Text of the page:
Senator Chris Coons (D-Del.) announced the formation of the Chicken Caucus at the 59th annual conference of the National Chicken Council in Washington, D.C. on October 3. He told the group that he and Senator Tom Carper (D-Del.) have formed the caucus, which will include Senators Saxby Chambliss (R-Ga.) , John Boozman (R-Ark.) and Mark Pryor (D-Ark.), plus other Senators from both parties. 

"We are creating a bipartisan chicken caucus," said Coons. "We should have more than a dozen senators, and we will work with House Chicken Caucus. We will work across the aisle and make sure we are working together on the things that will help the industry. This caucus is a way for us to show that we are listening. We need a strong and vibrant chicken industry for today and the future."

Coons will co-chair the caucus with Senator Johnny Isakson (R-Ga.).

Speaking during day three of the government shutdown, Coons said: "I am frustrated and embarrassed, and apologize for the shutdown of the government. It's the latest manifestation with our difficulties of working things out. I think everyone needs to hear message that we have to work across the aisle." 


During questioning after his remarks, Coons said there are conversations taking place that could resolve the shutdown, but they will require negotiations and concessions from both sides. He predicted that the shutdown will continue for at least another week, while the situation is resolved. 

On a more positive note, Coons said the United States needs a strong chicken industry, and he and other supporters of the industry in Congress are working on multiple factors that will keep the industry strong, including, infrastructure, immigration and the renewable fuels standard.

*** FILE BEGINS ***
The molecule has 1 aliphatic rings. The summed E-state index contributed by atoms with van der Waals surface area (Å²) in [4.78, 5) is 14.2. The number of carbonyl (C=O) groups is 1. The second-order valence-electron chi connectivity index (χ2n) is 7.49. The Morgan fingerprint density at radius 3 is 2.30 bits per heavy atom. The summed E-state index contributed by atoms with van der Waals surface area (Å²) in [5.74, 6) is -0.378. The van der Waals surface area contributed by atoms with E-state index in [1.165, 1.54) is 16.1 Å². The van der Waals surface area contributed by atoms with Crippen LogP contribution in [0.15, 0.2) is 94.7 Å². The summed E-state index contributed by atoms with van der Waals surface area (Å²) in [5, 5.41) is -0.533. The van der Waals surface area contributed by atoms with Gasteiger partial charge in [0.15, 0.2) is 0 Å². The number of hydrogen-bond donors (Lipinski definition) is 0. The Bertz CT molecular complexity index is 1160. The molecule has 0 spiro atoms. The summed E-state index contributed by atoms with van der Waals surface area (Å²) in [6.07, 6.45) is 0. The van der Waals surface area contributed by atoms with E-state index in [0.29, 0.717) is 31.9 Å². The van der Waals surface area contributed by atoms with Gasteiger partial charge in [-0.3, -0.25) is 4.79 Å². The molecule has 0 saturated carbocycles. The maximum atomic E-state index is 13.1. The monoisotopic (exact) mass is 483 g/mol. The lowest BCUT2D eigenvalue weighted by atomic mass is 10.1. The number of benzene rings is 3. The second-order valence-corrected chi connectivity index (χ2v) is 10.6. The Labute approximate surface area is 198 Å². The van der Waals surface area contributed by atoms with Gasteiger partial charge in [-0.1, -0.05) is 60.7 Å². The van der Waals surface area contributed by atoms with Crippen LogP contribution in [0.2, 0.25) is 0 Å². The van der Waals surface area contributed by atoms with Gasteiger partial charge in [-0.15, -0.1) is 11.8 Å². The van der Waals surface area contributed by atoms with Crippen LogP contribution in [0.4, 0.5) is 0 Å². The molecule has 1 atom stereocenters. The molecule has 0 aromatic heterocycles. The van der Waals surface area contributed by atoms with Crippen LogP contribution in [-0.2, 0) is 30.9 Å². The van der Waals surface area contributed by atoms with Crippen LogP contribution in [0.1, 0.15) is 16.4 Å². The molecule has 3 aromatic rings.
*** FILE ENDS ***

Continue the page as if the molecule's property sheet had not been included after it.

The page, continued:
The government can help pressure for robust international trade, especially with developing countries in Africa, plus China, India and Russia, said Coons. He said the government has to continue to support and improve infrastructure, such as good railroads and harbors, to support the trade in poultry and agriculture. In addition, the industry needs meaningful immigration reform to ensure a stable work force. "We need a broad, bipartisan immigration reform bill," Coons said. On the Renewable Fuels Standard (RFS), Coons said the standard needs to exist to spur development of biofuels, but it needs to be adjusted to have less emphasis on corn as the raw material. "We need to engage in a series of reforms on RFS," said Coons. "This is a long-term problem."

Coons said Congress needs to be part of the solution, rather than part of the problem. "I'm frustrated the Farm Bill hasn't moved forward," said Coons. "We need to go to conference on the budget and Farm Bill. In agriculture, you have uncertainty built in. Congress doesn't need to add to that uncertainty."